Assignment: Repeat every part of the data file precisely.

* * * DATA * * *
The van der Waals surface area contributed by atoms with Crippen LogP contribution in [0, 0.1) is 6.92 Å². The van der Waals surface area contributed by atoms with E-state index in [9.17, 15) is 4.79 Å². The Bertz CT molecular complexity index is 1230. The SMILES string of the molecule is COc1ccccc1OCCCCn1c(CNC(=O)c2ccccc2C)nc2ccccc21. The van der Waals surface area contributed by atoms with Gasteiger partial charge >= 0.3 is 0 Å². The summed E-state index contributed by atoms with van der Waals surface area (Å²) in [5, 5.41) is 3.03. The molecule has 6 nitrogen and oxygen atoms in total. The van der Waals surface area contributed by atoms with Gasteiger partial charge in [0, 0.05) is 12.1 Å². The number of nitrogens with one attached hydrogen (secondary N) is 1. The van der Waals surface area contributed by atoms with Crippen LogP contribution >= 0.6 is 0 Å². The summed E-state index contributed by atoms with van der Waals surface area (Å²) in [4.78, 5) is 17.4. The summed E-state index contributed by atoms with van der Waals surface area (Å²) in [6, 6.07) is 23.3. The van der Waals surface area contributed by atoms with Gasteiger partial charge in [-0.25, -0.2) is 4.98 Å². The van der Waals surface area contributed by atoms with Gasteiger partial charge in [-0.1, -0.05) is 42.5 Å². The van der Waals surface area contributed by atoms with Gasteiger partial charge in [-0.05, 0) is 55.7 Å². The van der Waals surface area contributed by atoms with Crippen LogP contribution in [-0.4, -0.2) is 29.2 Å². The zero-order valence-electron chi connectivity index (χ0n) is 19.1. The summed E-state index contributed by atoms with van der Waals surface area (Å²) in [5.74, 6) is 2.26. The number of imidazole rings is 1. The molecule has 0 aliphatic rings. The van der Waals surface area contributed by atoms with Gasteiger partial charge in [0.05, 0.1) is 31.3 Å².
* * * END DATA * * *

The van der Waals surface area contributed by atoms with Crippen LogP contribution in [0, 0.1) is 6.92 Å². The van der Waals surface area contributed by atoms with E-state index in [9.17, 15) is 4.79 Å². The Bertz CT molecular complexity index is 1230. The SMILES string of the molecule is COc1ccccc1OCCCCn1c(CNC(=O)c2ccccc2C)nc2ccccc21. The van der Waals surface area contributed by atoms with Gasteiger partial charge >= 0.3 is 0 Å². The summed E-state index contributed by atoms with van der Waals surface area (Å²) in [5, 5.41) is 3.03. The molecule has 6 nitrogen and oxygen atoms in total. The van der Waals surface area contributed by atoms with Gasteiger partial charge in [0, 0.05) is 12.1 Å². The number of nitrogens with one attached hydrogen (secondary N) is 1. The van der Waals surface area contributed by atoms with Crippen LogP contribution >= 0.6 is 0 Å². The summed E-state index contributed by atoms with van der Waals surface area (Å²) in [4.78, 5) is 17.4. The summed E-state index contributed by atoms with van der Waals surface area (Å²) in [6, 6.07) is 23.3. The van der Waals surface area contributed by atoms with Gasteiger partial charge in [-0.25, -0.2) is 4.98 Å². The van der Waals surface area contributed by atoms with Gasteiger partial charge in [-0.1, -0.05) is 42.5 Å². The van der Waals surface area contributed by atoms with Gasteiger partial charge in [-0.05, 0) is 55.7 Å². The van der Waals surface area contributed by atoms with Crippen LogP contribution in [-0.4, -0.2) is 29.2 Å². The zero-order valence-electron chi connectivity index (χ0n) is 19.1. The summed E-state index contributed by atoms with van der Waals surface area (Å²) in [5.74, 6) is 2.26. The number of imidazole rings is 1. The molecule has 0 aliphatic rings. The van der Waals surface area contributed by atoms with Gasteiger partial charge in [0.05, 0.1) is 31.3 Å².